Local Places, Local Faces
Outdoor activities have been a little challenging this year due to our monsoon summer. So we’ve had to cancel a few but we did recently squeeze in a kayaking trip between rainstorms. It was an incredible day. Terry and I were joined by our 14-year-old nephew William, 12-year-old grandson Riley, and Michelle for an outing on the Weeki Wachee River. Dogs aren’t allowed so Maggie had to stay home and guard the house.
We used our own kayaks–three single and one tandem–and launched from Paddle Adventures which is located behind the parking lot at the Weeki Wachee Springs State Park. In our group of five, Michelle and Riley were beginner kayakers. But that’s not a problem on the Weeki Wachee–the current is so strong that the river practically does all the work. Paddling is mainly used to get around some tight corners, avoid low hanging foliage, and steer clear of other river users. Because the boys wanted their own kayaks, Terry and I started out in the tandem kayak. I was happily snapping pictures while Terry did the paddling but then we realized that Riley was waaaaaay behind us. So I had to give up my cushy seat to Riley. And that’s when my camera must have gone overboard. None of us actually witnessed that moment but after pulling the kayaks out at the end of the trip and doing a thorough search, I had to accept that my camera was gone. So sad. This little waterproof camera usually accompanies me everywhere. Michelle had an iPhone with a waterproof case so she was then in charge of photography.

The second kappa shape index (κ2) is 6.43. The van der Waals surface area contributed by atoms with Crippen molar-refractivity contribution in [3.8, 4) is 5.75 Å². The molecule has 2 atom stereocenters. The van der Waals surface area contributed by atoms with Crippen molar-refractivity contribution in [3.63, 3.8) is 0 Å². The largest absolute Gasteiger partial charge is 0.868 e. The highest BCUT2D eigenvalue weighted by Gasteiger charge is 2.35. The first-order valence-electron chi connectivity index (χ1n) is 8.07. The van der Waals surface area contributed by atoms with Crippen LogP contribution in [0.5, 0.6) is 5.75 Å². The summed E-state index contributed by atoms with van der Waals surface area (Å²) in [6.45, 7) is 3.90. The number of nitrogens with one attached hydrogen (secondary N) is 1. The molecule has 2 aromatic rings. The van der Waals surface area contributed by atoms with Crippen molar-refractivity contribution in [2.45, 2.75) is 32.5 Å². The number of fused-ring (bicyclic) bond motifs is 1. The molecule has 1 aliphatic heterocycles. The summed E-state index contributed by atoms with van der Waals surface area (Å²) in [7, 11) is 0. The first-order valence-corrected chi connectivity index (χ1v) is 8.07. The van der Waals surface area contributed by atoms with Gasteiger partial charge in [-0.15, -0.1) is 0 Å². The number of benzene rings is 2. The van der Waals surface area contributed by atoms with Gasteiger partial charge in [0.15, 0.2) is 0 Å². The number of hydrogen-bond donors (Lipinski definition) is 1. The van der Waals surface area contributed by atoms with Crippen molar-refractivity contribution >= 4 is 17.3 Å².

The river is beautiful with natural Florida plants and the water is clear. We saw several herons, egrets, mullet, turtles and two manatees. Most of the river is shaded by cypress trees and other tropical growth so even on the hottest day the trip is pleasant. The beginning of the river runs through the state park and after leaving the park property, there are many spots to swim in the river and enjoy the cool water.
If you have your own kayaks, it’s just $6 each to launch from Paddle Adventures. To rent a kayak, which includes a return shuttle from the takeout point, it’s $30. The workers at Paddle Adventures explained the directions and assisted us with putting the kayaks into the water. They will also pull out the kayaks at Rogers Park–the take out point. Signs are posted along the river with mile markers plus at one tricky intersection there’s an arrow pointing to Rogers Park. So even I, who is directionally challenged, couldn’t get lost!
Everyone agreed that it was a great day and that we will be paddling the Weeki Wachee again.